Campus Rec fitness instructors are all over the country now, from Maine to New Mexico. But that’s not stopping them from working out together.
Jodi Fetrow, fitness coordinator for Campus Recreation, says fitness instructors have been missing the classes they teach on campus. Six of the eight fitness instructors are students, Fetrow said, and most of them regularly teach two classes a week.
Those classes aren’t happening now, with students off campus and at home due to the spread of COVID-19. A few weeks ago, the fitness instructors came up with an idea to at least keep in touch with one another — Zoom dance parties. The parties are voluntary, and Fetrow hopes they allow students to connect without feeling like they’re attending academic class or a meeting.
“I don’t want it to add stress,” Fetrow said. “I wanted it to be something that feels good, feels right, and that will bring a little joy, a little positivity to your life. Something to look forward to, not something that, ‘Oh my gosh, one more thing I need to do.’”
The playlists have been diverse so far, ranging from Wham!’s “Wake Me Up Before You Go-Go” to Rednex’s “Cotton Eye Joe” to ABBA’s “Dancing Queen” to Alex Newell’s “Kill the Lights.”
The College’s student fitness instructors live all over the country, including Maine, New Mexico and Connecticut, Fetrow said. Though they miss seeing each other in person, they’ve been able to grow closer in a different way. Fetrow said it’s been fun to see where everyone lives, and to collaborate from afar on dance moves. It’s been a bit surreal, but often entertaining, she said.
In a time that can be scary and stressful, exercise can help improve moods and even help the body fend off disease, according to a recent study from the University of Virginia. These Zoom dance parties help in those ways, but Fetrow said they’re also allowing another kind of medicine to work for them — laughter.
“Hopefully this is not the new normal forever,” Fetrow said, “but this is one of the things where you’ve got to laugh or it’ll get to you.”
“I wanted it to be something that feels good, feels right, and that will bring a little joy, a little positivity to your life.”
Jodi Fetrow, fitness coordinator for Campus Recreation
Jill Loftis, an adjunct lecturer in Health and Human Performance att the College, has continued to keep in touch one-on-one with students and check in on their mental health. In addition to a weekly recorded lecture and two live classes per week, Loftis, also a yoga instructor at Roanoke, has been sending “mental health homework” to her students.
- Tell me three things you are grateful for.
- Notice how you feel; then take 20 deep breaths in a row and describe how you feel now.
- What is your greatest strength? What is your greatest challenge? How can you use that strength to meet your challenge?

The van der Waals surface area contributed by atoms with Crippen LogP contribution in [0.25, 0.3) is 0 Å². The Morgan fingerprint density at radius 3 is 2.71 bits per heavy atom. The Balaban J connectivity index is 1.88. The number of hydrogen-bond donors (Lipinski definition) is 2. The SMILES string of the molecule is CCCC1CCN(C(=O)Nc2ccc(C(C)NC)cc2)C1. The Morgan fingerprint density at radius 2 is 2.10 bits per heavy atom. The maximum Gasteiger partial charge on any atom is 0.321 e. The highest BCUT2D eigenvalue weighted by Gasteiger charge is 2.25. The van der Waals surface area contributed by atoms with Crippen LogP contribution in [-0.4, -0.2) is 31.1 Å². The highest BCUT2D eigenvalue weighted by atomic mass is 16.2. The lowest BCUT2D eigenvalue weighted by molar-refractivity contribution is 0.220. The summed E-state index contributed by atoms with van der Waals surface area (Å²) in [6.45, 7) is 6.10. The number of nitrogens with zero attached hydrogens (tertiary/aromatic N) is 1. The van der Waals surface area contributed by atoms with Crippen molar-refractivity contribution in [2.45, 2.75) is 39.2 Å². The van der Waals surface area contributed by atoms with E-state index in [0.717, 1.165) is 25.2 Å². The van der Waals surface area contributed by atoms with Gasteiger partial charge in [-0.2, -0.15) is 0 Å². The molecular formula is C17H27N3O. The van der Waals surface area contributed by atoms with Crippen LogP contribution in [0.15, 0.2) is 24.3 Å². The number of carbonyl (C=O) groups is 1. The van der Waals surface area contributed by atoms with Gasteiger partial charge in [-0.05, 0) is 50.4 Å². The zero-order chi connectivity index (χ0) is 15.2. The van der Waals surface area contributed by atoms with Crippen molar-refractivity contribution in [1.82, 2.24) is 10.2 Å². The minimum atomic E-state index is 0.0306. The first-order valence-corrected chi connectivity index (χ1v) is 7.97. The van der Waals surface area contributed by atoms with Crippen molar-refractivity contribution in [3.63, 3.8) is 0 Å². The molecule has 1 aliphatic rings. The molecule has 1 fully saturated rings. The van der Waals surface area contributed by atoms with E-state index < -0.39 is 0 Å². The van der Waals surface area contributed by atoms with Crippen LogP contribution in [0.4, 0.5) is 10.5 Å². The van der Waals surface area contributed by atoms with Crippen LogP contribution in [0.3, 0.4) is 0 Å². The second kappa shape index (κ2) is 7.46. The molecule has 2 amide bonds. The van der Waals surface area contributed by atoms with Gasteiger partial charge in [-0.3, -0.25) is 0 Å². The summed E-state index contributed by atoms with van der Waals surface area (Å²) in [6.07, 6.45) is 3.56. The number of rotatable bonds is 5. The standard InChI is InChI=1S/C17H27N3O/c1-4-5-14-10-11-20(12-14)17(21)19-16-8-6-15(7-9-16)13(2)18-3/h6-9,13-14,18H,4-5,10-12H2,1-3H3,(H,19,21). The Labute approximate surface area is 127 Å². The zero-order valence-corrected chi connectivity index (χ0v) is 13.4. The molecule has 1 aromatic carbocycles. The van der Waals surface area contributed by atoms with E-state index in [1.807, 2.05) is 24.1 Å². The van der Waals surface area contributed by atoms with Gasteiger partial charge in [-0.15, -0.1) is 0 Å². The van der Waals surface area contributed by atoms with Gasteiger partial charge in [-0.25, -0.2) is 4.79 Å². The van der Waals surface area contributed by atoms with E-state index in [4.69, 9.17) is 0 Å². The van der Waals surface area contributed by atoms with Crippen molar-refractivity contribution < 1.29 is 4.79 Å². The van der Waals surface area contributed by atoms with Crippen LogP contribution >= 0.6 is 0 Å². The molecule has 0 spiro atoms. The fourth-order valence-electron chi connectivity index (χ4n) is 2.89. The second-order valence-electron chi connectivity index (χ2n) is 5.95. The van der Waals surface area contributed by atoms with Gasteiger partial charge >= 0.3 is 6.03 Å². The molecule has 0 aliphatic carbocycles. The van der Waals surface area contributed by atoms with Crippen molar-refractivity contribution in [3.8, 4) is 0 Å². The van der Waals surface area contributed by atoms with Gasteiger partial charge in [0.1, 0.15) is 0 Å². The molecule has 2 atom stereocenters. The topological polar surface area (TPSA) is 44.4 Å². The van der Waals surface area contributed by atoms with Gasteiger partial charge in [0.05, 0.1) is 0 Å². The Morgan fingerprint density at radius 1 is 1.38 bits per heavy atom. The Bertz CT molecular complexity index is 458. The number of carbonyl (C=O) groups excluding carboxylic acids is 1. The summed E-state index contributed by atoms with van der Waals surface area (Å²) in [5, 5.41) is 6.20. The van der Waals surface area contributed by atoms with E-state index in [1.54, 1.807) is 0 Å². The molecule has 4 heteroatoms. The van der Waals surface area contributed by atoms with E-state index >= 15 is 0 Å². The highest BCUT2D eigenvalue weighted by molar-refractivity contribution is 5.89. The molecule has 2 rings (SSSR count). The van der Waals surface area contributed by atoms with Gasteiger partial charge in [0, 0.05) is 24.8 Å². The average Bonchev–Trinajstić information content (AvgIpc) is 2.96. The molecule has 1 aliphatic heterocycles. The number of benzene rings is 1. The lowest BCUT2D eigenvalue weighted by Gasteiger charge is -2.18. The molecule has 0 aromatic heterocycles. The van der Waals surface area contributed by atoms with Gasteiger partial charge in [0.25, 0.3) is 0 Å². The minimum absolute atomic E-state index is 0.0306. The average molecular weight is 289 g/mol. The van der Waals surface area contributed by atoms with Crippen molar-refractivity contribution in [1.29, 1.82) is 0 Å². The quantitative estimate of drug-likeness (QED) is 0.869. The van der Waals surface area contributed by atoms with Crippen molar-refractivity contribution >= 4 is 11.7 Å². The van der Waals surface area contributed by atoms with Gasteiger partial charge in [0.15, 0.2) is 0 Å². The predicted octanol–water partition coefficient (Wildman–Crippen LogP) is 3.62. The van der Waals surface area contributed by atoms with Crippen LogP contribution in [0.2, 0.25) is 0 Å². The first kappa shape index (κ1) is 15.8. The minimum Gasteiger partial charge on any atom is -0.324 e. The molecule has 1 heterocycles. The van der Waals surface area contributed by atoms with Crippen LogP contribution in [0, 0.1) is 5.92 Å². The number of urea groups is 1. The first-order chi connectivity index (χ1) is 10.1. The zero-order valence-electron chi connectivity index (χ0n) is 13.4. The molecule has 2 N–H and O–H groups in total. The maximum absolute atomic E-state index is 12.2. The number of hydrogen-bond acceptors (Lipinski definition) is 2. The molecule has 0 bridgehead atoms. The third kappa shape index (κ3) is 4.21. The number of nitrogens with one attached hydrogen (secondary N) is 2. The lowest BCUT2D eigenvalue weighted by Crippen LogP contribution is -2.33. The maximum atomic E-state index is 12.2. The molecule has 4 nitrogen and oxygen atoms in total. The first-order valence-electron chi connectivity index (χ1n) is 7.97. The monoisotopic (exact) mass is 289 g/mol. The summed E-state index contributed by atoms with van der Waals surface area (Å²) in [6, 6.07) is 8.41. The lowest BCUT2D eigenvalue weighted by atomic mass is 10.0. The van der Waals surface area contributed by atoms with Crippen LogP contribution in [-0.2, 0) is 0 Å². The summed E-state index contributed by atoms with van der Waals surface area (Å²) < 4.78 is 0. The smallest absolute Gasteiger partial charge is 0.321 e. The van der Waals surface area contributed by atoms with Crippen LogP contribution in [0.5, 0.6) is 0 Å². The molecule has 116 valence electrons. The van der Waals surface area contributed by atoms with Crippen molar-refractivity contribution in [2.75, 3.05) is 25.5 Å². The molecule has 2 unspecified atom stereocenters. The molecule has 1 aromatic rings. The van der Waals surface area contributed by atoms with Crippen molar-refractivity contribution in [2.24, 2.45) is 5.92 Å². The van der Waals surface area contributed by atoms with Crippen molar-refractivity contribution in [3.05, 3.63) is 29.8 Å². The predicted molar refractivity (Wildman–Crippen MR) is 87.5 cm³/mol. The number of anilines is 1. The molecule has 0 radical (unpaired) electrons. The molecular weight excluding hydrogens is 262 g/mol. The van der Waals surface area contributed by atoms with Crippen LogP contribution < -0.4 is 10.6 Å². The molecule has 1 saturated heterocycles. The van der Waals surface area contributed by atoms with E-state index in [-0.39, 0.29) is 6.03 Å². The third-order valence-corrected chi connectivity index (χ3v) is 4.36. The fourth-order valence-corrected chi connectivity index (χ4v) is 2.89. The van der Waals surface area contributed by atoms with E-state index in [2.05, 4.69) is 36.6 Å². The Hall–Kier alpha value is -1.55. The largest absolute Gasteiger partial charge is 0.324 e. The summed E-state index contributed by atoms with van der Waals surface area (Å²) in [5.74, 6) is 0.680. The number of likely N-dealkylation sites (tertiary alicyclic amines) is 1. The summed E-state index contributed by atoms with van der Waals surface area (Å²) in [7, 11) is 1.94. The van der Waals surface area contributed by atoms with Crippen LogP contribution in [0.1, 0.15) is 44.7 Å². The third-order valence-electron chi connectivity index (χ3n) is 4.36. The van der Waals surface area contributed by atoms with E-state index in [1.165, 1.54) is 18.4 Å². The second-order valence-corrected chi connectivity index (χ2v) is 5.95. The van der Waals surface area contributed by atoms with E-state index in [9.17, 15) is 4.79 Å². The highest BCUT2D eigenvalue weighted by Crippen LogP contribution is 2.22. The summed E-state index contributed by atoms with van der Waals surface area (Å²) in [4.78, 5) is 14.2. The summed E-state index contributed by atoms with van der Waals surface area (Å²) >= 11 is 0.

- Walk outside and please tell me the most beautiful thing you saw on your walk.
- Find your favorite comedian or clip on YouTube and laugh for a few minutes. If you don’t have a favorite comedian, put on your favorite musical artist and DANCE.
- These assignments, Loftis said, help her to be involved with students individually, and has helped her offer ideas and help.
Stress relief challenge
On Tuesday, April 21, Student Health & Counseling Services sent out a challenge to all students. That challenge, which will result in one student receiving a $50 Amazon gift card, asks students to take stress-relieving measures. These include meditation, yoga, taking a virtual safari thanks to the Cincinnati Zoo, hosting a Zoom party, giving themselves a manicure, and more.
The challenge encourages students to do one of these activities every day during finals week to help keep stress at bay.
Counseling services continue
Along with encouraging students to engage in stress-relieving activities at home, staff members at Student Health & Counseling are still holding meetings and operating groups remotely.
Counselors Mollie Guzo and Colleen Quigley said they began to explore telehealth options immediately after students were asked to leave campus on March 11. They found ways to meet with students one-on-one while still protecting student privacy in compliance with health privacy laws.
“This has worked well, but we found ourselves missing the students we regularly saw during our various support groups,” Guzo and Quigley explained via email. “As we had begun to use Zoom for staff meetings, we began to consider its use for informal support group gatherings because we suspected that the students missed each other as much as we missed them.”
Before long, they were holding Zoom group meetings with groups including RC Drive and Love Your Selfie. Students have been generally receptive, Guzo and Quigley said, and the counselors have been thrilled to figure out a way to see their students.
“We don’t know what the future will hold for us or our students, but we are confident that we will find a way to stay connected,” Guzo and Quigley wrote. “It’s the RC way.”